Taskflow has a concept of a retry task. It’s a special task type that you can put on any flow or subflow to give you some control over what happens when a task fails. It’s stateful, so you can do things like ‘retry this flow X number of times’, or ‘retry this flow until this timeout expires’. The former exists in Taskflow, the latter we wrote and I keep promising to submit back but haven’t yet (it will require some cleanup first to make it more generic). So now, you can do fun stuff like:


So only if a particular server fails to build five consecutive times will it fail the overall workflow and revert everything.

There is too much, let me sum up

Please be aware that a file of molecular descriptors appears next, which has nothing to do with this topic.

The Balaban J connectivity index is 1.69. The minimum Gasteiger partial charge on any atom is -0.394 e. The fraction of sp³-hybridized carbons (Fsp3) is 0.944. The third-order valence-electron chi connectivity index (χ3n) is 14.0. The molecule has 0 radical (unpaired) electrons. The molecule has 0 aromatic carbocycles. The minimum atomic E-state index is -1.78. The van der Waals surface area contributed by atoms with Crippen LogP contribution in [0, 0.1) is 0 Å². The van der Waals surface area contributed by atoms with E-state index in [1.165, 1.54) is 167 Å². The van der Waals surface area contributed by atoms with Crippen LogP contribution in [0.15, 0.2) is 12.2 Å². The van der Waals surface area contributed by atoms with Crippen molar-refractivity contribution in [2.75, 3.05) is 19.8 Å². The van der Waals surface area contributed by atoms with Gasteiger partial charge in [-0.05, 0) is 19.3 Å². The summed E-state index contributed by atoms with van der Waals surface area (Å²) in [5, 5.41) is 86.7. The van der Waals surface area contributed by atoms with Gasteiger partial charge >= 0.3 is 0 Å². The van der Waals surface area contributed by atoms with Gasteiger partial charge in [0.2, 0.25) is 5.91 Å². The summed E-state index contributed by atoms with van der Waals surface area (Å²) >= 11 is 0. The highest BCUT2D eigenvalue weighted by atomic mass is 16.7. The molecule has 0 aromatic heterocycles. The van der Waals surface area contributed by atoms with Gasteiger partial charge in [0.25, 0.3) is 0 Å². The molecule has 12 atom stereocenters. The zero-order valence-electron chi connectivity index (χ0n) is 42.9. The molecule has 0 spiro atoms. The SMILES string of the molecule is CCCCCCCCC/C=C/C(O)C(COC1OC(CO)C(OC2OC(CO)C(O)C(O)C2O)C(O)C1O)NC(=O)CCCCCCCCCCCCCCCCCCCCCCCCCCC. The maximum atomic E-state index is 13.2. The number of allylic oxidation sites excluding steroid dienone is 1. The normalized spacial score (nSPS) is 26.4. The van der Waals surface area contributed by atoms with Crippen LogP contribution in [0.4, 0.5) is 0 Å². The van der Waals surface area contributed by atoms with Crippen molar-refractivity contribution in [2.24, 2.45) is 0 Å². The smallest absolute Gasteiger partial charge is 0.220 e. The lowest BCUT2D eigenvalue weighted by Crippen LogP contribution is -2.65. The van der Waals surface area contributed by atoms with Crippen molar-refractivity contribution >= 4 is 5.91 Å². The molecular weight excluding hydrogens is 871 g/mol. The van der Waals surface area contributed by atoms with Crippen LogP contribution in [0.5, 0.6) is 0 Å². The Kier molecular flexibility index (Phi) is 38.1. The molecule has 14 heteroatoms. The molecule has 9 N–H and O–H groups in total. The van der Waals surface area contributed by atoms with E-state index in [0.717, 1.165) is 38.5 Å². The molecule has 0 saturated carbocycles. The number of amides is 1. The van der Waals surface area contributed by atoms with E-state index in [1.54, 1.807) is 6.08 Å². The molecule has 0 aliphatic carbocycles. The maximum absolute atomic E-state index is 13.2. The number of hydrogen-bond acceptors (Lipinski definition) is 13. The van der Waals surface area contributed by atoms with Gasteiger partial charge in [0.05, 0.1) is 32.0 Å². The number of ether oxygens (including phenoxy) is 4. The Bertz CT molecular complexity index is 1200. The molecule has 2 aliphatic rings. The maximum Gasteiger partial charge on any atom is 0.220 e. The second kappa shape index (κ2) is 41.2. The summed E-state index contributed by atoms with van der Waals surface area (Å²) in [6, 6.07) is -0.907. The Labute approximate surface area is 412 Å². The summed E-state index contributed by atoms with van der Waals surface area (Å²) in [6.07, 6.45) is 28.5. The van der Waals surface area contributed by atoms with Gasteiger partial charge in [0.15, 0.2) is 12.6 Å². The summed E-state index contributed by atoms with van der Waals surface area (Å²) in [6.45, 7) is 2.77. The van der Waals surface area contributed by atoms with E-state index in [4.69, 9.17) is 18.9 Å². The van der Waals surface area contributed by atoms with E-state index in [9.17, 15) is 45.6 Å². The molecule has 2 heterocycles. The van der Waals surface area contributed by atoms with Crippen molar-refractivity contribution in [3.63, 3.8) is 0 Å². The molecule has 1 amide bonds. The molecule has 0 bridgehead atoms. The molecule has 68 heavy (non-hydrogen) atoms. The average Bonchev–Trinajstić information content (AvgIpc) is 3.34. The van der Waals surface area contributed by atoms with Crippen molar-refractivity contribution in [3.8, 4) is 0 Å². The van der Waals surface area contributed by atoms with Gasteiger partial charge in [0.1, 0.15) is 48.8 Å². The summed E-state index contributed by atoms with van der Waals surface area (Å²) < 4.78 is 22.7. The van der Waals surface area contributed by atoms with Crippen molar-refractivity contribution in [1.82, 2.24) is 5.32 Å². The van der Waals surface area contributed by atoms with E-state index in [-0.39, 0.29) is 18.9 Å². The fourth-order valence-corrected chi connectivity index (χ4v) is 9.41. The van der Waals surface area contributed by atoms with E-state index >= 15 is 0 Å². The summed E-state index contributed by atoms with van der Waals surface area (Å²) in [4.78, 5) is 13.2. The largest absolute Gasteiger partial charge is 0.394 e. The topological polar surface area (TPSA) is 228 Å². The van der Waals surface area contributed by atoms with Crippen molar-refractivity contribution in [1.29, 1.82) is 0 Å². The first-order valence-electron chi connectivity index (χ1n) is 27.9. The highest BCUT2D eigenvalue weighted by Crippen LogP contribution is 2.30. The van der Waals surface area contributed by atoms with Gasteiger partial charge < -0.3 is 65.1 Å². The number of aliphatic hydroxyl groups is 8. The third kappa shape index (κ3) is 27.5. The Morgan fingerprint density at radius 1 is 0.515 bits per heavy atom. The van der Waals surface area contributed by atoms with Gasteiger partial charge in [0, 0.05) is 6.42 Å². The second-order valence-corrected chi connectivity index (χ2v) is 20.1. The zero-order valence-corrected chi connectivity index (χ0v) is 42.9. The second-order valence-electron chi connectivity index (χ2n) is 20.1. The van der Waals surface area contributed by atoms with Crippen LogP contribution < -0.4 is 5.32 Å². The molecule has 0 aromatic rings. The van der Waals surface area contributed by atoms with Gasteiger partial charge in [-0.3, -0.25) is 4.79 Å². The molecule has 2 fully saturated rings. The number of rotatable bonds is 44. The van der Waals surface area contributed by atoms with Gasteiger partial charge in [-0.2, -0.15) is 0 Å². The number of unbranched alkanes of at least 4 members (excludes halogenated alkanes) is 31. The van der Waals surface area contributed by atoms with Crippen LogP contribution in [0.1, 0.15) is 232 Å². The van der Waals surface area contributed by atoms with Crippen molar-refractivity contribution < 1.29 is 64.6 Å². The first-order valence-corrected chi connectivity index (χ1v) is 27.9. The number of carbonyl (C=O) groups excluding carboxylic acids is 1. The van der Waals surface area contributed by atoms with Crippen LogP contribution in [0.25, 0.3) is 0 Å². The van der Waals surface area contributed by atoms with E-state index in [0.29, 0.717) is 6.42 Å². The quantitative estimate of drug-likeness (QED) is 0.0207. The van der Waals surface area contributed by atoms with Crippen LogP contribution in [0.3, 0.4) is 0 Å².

There’s a lot more goodies in this bag that I haven’t delved into, but I don’t want to get too long-winded. I might do some follow-on deeper dives into specific areas, but this was our basic process in converting our code from celery to taskflow. The initial conversion had some bumps as we got more familiar with Taskflow, as all projects of this sort do, and we submitted a decent number of patches for obscure bugs we ran into. After those were hammered out, we’ve been running smoothly. Our flows no longer just disappear into the ether randomly and leave a cluster stuck in a half-finished state, we get notified if any flow fails entirely so we can proactively look into it for our customers, it’s much easier to add new flows reusing existing tasks, flows automatically resume after outages, we can rerun a failed flow after manual cleanup, we have a flow history and can see which tasks executed and what they returned, etc. Overall, it’s been a fantastic improvement.